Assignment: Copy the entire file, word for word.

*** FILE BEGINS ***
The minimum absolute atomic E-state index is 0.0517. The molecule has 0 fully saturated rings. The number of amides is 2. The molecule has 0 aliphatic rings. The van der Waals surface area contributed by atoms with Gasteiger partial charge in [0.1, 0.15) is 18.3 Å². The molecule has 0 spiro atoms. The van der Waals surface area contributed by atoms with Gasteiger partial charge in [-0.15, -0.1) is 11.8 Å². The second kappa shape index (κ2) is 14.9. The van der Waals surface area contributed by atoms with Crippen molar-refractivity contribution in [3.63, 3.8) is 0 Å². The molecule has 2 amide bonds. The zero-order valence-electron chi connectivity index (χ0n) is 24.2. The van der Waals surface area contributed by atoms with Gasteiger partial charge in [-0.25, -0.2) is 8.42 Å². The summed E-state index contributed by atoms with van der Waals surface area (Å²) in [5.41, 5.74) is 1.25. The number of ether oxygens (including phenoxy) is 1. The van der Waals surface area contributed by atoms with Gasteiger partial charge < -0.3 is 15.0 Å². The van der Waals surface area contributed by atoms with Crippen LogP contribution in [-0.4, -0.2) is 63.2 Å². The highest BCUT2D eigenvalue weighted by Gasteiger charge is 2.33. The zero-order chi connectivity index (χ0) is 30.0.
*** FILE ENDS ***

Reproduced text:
The minimum absolute atomic E-state index is 0.0517. The molecule has 0 fully saturated rings. The number of amides is 2. The molecule has 0 aliphatic rings. The van der Waals surface area contributed by atoms with Gasteiger partial charge in [0.1, 0.15) is 18.3 Å². The molecule has 0 spiro atoms. The van der Waals surface area contributed by atoms with Gasteiger partial charge in [-0.15, -0.1) is 11.8 Å². The second kappa shape index (κ2) is 14.9. The van der Waals surface area contributed by atoms with Crippen molar-refractivity contribution in [3.63, 3.8) is 0 Å². The molecule has 2 amide bonds. The zero-order valence-electron chi connectivity index (χ0n) is 24.2. The van der Waals surface area contributed by atoms with Gasteiger partial charge in [-0.25, -0.2) is 8.42 Å². The summed E-state index contributed by atoms with van der Waals surface area (Å²) in [5.41, 5.74) is 1.25. The number of ether oxygens (including phenoxy) is 1. The van der Waals surface area contributed by atoms with Gasteiger partial charge < -0.3 is 15.0 Å². The van der Waals surface area contributed by atoms with Crippen LogP contribution in [-0.4, -0.2) is 63.2 Å². The highest BCUT2D eigenvalue weighted by Gasteiger charge is 2.33. The zero-order chi connectivity index (χ0) is 30.0.